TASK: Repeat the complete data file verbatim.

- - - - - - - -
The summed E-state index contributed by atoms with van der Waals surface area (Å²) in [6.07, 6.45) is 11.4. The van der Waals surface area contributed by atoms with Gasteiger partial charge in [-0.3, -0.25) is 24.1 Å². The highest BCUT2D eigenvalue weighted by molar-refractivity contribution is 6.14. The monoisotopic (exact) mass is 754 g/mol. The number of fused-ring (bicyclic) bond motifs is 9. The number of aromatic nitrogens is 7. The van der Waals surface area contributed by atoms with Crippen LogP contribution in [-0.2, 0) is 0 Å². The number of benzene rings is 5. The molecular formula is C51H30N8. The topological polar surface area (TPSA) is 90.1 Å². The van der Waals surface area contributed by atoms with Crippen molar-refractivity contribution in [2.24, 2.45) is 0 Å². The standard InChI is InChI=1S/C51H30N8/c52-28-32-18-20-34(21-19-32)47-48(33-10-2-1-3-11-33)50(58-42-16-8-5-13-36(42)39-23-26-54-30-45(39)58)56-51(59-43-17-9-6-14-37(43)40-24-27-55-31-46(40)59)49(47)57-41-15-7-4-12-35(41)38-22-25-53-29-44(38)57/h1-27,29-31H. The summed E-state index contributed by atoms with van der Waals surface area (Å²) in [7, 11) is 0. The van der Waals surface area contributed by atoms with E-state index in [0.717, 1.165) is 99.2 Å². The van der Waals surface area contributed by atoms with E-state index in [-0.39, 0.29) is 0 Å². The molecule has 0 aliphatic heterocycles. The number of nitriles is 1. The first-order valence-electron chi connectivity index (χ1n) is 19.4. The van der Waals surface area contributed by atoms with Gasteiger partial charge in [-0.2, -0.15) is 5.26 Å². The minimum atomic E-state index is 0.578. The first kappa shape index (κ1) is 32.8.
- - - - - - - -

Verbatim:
The summed E-state index contributed by atoms with van der Waals surface area (Å²) in [6.07, 6.45) is 11.4. The van der Waals surface area contributed by atoms with Gasteiger partial charge in [-0.3, -0.25) is 24.1 Å². The highest BCUT2D eigenvalue weighted by molar-refractivity contribution is 6.14. The monoisotopic (exact) mass is 754 g/mol. The number of fused-ring (bicyclic) bond motifs is 9. The number of aromatic nitrogens is 7. The van der Waals surface area contributed by atoms with Crippen LogP contribution in [-0.2, 0) is 0 Å². The number of benzene rings is 5. The molecular formula is C51H30N8. The topological polar surface area (TPSA) is 90.1 Å². The van der Waals surface area contributed by atoms with Crippen molar-refractivity contribution in [2.24, 2.45) is 0 Å². The standard InChI is InChI=1S/C51H30N8/c52-28-32-18-20-34(21-19-32)47-48(33-10-2-1-3-11-33)50(58-42-16-8-5-13-36(42)39-23-26-54-30-45(39)58)56-51(59-43-17-9-6-14-37(43)40-24-27-55-31-46(40)59)49(47)57-41-15-7-4-12-35(41)38-22-25-53-29-44(38)57/h1-27,29-31H. The summed E-state index contributed by atoms with van der Waals surface area (Å²) in [7, 11) is 0. The van der Waals surface area contributed by atoms with E-state index in [0.717, 1.165) is 99.2 Å². The van der Waals surface area contributed by atoms with E-state index in [-0.39, 0.29) is 0 Å². The molecule has 0 aliphatic heterocycles. The number of nitriles is 1. The first-order valence-electron chi connectivity index (χ1n) is 19.4. The van der Waals surface area contributed by atoms with Gasteiger partial charge in [-0.2, -0.15) is 5.26 Å². The minimum atomic E-state index is 0.578. The first kappa shape index (κ1) is 32.8.